e-Invoicing in the European Union

electronic envoice europe

All European Union member countries must transpose their legislative frameworks to Directive 2014/55 /EU and subsequent rulings on e-invoicing in order to harmonize the procedures for issuance and control of this type of document within the EU. The common legal framework for member states highlights the need to guarantee the origin and authenticity of electronic invoicing.

Directive 2014/55/UE is a standard that aims to facilitate cross-border commercial relations with the creation of a common standard that is interoperable.

Many of the member states of the European Union have already implemented electronic invoicing on a mandatory basis between the Public Sector and its suppliers with the aim of simplifying tax compliance and reducing economic costs. With the new European Union standard for electronic invoicing, the EU wants to facilitate public procurement and electronic commerce at the cross-border level.

Mandatory status

The deadline for contracting authorities and entities to comply with Directive 2014/55/EU and to receive and process electronic invoices according to the EN is 18 April 2019.

This deadline can be extended for sub-central contracting authorities and entities until 18 April 2020.

Administrative transactions required

For digitally signed invoices, it is necessary to have an e-certificate issued by a European CA.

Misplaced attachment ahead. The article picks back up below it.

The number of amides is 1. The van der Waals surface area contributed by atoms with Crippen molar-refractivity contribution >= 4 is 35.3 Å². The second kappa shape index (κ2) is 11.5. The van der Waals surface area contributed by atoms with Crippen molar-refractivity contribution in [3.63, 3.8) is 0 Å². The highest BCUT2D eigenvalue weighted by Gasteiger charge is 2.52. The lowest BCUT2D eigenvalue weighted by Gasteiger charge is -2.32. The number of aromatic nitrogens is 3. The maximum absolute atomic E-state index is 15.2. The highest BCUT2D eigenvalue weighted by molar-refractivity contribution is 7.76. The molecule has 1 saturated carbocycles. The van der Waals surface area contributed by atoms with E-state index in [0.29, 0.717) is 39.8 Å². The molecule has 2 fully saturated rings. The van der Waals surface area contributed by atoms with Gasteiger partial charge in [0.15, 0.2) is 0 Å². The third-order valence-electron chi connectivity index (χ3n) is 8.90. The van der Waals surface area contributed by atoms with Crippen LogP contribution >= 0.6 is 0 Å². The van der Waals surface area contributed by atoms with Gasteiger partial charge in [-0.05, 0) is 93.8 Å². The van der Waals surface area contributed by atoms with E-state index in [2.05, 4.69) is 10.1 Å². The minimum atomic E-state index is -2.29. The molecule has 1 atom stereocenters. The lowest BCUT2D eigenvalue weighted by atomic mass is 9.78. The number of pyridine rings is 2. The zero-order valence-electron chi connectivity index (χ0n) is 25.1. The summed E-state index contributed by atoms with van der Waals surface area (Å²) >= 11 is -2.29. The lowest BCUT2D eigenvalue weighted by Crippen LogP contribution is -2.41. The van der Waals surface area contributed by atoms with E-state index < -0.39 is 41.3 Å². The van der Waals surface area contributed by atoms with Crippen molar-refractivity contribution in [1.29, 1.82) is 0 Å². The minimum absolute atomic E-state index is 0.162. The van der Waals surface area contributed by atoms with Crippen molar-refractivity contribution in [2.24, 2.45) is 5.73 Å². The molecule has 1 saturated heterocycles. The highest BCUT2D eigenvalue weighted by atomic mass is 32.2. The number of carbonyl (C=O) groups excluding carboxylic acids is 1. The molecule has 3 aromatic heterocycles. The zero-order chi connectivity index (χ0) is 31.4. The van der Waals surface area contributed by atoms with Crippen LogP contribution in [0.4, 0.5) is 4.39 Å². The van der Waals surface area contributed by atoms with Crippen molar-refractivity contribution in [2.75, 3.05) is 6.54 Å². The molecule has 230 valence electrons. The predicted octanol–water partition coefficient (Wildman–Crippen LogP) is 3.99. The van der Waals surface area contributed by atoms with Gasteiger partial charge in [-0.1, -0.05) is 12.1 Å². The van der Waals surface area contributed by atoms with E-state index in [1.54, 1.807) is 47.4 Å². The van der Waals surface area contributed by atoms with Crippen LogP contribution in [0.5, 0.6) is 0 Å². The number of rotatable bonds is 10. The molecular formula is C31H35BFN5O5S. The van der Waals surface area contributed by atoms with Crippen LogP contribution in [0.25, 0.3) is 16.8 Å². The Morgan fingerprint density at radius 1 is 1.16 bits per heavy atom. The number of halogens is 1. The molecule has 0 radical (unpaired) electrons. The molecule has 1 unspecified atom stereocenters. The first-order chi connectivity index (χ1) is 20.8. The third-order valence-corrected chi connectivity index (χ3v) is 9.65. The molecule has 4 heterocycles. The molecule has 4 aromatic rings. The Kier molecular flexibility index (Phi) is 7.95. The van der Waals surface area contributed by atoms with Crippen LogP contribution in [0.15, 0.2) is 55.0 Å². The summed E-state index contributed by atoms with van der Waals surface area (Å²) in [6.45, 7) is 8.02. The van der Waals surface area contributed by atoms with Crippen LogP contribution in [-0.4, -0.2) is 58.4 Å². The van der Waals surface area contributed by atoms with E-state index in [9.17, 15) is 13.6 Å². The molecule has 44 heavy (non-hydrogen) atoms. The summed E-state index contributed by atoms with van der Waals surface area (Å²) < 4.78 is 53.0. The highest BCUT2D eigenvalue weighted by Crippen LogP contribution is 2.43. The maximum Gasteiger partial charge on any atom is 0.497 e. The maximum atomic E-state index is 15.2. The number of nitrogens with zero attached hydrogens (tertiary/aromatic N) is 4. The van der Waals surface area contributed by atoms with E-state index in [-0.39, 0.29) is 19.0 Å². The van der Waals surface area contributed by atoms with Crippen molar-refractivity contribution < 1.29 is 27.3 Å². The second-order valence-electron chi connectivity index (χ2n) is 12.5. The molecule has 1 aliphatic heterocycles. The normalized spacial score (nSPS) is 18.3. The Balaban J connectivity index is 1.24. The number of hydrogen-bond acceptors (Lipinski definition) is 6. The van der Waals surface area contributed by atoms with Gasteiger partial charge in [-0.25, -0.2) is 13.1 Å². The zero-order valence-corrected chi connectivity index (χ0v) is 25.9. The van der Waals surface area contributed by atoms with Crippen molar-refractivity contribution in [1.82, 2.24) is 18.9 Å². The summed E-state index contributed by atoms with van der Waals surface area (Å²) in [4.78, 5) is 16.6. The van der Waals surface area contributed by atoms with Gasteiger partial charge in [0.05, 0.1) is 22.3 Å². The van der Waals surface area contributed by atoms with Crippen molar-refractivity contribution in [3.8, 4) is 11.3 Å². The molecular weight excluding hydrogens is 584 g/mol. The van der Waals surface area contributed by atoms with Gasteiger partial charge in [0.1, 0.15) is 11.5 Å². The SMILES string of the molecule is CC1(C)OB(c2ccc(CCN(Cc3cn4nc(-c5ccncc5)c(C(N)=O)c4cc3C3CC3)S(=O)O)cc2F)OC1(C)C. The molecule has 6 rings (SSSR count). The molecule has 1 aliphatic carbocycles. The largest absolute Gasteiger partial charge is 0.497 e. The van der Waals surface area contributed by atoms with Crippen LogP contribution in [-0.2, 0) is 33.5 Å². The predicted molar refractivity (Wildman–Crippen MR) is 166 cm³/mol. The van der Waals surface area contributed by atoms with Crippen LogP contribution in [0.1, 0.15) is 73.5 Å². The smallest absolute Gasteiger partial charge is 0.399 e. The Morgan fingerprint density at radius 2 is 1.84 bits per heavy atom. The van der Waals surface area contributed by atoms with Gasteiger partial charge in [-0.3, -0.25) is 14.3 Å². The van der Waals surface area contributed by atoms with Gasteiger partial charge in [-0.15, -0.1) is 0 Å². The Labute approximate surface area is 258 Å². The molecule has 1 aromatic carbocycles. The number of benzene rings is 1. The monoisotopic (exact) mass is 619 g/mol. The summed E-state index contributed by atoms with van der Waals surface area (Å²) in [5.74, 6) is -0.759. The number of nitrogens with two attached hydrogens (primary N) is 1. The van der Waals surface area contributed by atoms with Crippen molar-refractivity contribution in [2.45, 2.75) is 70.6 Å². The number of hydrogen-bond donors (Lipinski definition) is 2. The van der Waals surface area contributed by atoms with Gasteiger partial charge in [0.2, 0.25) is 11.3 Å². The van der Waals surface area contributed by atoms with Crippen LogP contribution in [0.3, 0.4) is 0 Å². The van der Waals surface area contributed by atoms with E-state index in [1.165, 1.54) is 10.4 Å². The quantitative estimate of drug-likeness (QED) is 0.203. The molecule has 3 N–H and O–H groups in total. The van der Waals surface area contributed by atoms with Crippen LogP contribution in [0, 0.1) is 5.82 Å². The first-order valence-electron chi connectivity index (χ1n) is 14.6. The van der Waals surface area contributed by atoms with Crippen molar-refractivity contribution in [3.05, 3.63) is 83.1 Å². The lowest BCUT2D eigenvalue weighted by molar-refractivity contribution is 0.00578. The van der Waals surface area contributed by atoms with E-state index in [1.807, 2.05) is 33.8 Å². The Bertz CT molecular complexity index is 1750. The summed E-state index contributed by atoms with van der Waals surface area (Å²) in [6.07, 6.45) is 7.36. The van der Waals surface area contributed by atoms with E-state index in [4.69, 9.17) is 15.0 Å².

The European directive specifically cites signature as one of the mechanisms that may be used to ensure integrity and authenticity of origin. In some countries such as Spain it is widely used, while in others such as France it is increasingly being encouraged, although its use is not compulsory.


The European Committee for Standardization (CEN) was asked to develop this e-Invoicing standard and to carry out the corresponding tests. The two approved syntaxes are:

  • UN/CEFACT Cross Industry Invoice XML message as specified in XML Schemas 16B (SCRDM — CII).
  • UBL invoice and credit note messages as defined in ISO/IEC 19845:2015.


Archiving times may vary from one state to another, although the periods are usually around 5 years and mandatory for the recipient. In some particular cases such as Italy, additional requirements are stipulated for signature and proof checking to ensure the safekeeping of the document in electronic format through time as a valid proof.

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